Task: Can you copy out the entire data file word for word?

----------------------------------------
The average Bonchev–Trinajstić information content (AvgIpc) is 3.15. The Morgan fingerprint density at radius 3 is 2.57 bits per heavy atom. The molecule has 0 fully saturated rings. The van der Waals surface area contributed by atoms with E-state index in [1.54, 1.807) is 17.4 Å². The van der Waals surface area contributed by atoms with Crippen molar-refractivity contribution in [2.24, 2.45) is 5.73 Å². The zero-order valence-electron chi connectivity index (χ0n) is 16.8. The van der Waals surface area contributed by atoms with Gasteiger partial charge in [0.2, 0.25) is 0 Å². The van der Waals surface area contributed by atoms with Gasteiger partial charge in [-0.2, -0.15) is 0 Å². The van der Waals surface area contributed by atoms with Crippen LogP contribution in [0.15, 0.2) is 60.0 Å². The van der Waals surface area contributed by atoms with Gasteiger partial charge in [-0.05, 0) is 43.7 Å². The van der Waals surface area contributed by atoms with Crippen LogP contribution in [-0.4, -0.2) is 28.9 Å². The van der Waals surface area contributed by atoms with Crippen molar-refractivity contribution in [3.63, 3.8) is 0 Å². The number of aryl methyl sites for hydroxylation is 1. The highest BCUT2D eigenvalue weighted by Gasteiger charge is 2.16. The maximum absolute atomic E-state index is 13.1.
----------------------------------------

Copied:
The average Bonchev–Trinajstić information content (AvgIpc) is 3.15. The Morgan fingerprint density at radius 3 is 2.57 bits per heavy atom. The molecule has 0 fully saturated rings. The van der Waals surface area contributed by atoms with E-state index in [1.54, 1.807) is 17.4 Å². The van der Waals surface area contributed by atoms with Crippen molar-refractivity contribution in [2.24, 2.45) is 5.73 Å². The zero-order valence-electron chi connectivity index (χ0n) is 16.8. The van der Waals surface area contributed by atoms with Gasteiger partial charge in [0.2, 0.25) is 0 Å². The van der Waals surface area contributed by atoms with Gasteiger partial charge in [-0.2, -0.15) is 0 Å². The van der Waals surface area contributed by atoms with Crippen LogP contribution in [0.15, 0.2) is 60.0 Å². The van der Waals surface area contributed by atoms with Gasteiger partial charge in [-0.05, 0) is 43.7 Å². The van der Waals surface area contributed by atoms with Crippen LogP contribution in [-0.4, -0.2) is 28.9 Å². The van der Waals surface area contributed by atoms with Crippen molar-refractivity contribution in [3.63, 3.8) is 0 Å². The number of aryl methyl sites for hydroxylation is 1. The highest BCUT2D eigenvalue weighted by Gasteiger charge is 2.16. The maximum absolute atomic E-state index is 13.1.